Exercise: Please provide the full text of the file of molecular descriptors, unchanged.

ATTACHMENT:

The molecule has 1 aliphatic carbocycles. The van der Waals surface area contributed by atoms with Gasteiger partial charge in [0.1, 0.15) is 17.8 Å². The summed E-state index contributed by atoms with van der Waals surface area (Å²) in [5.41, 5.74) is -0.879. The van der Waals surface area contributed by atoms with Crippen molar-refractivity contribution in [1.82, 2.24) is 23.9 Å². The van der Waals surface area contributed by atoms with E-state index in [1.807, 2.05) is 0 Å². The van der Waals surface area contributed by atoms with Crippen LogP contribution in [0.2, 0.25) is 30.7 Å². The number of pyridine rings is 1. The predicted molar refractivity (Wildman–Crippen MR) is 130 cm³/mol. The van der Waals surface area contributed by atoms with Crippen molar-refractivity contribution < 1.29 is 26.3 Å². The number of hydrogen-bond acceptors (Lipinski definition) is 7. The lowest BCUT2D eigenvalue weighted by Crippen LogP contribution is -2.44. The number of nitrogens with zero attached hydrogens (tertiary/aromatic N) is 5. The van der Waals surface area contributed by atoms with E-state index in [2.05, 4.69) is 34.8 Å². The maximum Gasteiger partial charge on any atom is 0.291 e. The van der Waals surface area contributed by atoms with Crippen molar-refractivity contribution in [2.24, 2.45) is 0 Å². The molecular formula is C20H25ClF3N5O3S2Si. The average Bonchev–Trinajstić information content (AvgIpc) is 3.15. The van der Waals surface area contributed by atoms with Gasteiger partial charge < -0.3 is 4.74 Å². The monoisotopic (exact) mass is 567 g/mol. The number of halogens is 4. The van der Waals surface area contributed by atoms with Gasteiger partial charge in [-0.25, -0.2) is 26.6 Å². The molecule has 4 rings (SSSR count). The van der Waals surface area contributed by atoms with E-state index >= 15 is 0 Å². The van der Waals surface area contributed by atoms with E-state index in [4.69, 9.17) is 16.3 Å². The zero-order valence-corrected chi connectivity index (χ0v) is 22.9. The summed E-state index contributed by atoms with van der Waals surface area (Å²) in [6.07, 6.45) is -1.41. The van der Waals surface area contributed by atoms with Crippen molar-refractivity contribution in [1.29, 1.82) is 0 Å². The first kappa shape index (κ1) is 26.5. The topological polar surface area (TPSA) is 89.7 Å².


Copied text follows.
The molecule has 1 aliphatic carbocycles. The van der Waals surface area contributed by atoms with Gasteiger partial charge in [0.1, 0.15) is 17.8 Å². The summed E-state index contributed by atoms with van der Waals surface area (Å²) in [5.41, 5.74) is -0.879. The van der Waals surface area contributed by atoms with Crippen molar-refractivity contribution in [1.82, 2.24) is 23.9 Å². The van der Waals surface area contributed by atoms with E-state index in [1.807, 2.05) is 0 Å². The van der Waals surface area contributed by atoms with Crippen LogP contribution in [0.2, 0.25) is 30.7 Å². The number of pyridine rings is 1. The predicted molar refractivity (Wildman–Crippen MR) is 130 cm³/mol. The van der Waals surface area contributed by atoms with Crippen molar-refractivity contribution < 1.29 is 26.3 Å². The number of hydrogen-bond acceptors (Lipinski definition) is 7. The lowest BCUT2D eigenvalue weighted by Crippen LogP contribution is -2.44. The number of nitrogens with zero attached hydrogens (tertiary/aromatic N) is 5. The van der Waals surface area contributed by atoms with E-state index in [2.05, 4.69) is 34.8 Å². The maximum Gasteiger partial charge on any atom is 0.291 e. The van der Waals surface area contributed by atoms with Crippen molar-refractivity contribution in [2.24, 2.45) is 0 Å². The molecular formula is C20H25ClF3N5O3S2Si. The average Bonchev–Trinajstić information content (AvgIpc) is 3.15. The van der Waals surface area contributed by atoms with Gasteiger partial charge < -0.3 is 4.74 Å². The monoisotopic (exact) mass is 567 g/mol. The number of halogens is 4. The van der Waals surface area contributed by atoms with Gasteiger partial charge in [-0.25, -0.2) is 26.6 Å². The molecule has 4 rings (SSSR count). The van der Waals surface area contributed by atoms with E-state index >= 15 is 0 Å². The van der Waals surface area contributed by atoms with E-state index in [4.69, 9.17) is 16.3 Å². The zero-order valence-corrected chi connectivity index (χ0v) is 22.9. The summed E-state index contributed by atoms with van der Waals surface area (Å²) in [6.07, 6.45) is -1.41. The van der Waals surface area contributed by atoms with Crippen molar-refractivity contribution in [1.29, 1.82) is 0 Å². The first kappa shape index (κ1) is 26.5. The topological polar surface area (TPSA) is 89.7 Å².